On 2/9/2011 7:57 AM, Jason Resch wrote:

How do you define existence? For something to exist must it be something you can see and feel, or would you say it has to be something that can be studied objectively? Would you agree that for something to have objective properties, it must exist? Clearly there are things humans have discovered which we can't see or feel, but we think they exist because we see their effects: wind, dark matter, black holes, etc. Or theories suggest their existence: extra-solar life, strings, and so on.

I would argue that mathematical objects exist because this universe's existence does not make sense in isolation. Imagine you were in a windowless bathroom. Should you doubt the existence of the rest of the world because you cannot see it, or would there be clues to support the existence of things outside that room? The finely tuned physical constants, laws, dimensions, etc. of this universe suggest that this universe is one of many, perhaps one among all possible structures. Just as we see the affects of wind and know it exists, one can look at the fine tuning of this universe and believe in the existence of all possible structures. Every such structure is a mathematical entity. If you doubt the existence of mathematical objects, how do you explain fine tuning? ( http://en.wikipedia.org/wiki/Fine-tuned_Universe )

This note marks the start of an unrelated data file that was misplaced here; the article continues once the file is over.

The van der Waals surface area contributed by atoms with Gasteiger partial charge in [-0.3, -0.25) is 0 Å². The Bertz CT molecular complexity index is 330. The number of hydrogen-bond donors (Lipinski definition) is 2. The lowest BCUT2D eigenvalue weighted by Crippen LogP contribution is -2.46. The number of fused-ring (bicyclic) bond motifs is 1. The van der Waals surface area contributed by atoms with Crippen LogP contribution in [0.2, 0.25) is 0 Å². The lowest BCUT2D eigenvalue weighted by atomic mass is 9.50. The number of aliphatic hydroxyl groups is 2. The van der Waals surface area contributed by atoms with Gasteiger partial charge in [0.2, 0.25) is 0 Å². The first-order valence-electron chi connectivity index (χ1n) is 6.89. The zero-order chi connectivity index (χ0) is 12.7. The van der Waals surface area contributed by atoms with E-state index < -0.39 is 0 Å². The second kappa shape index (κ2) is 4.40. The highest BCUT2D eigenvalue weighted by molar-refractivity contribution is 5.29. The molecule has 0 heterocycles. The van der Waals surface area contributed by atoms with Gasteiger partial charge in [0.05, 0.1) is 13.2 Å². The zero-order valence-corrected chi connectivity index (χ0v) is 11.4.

Fine-tuning is a very speculative and poorly supported peg to hang existence on:



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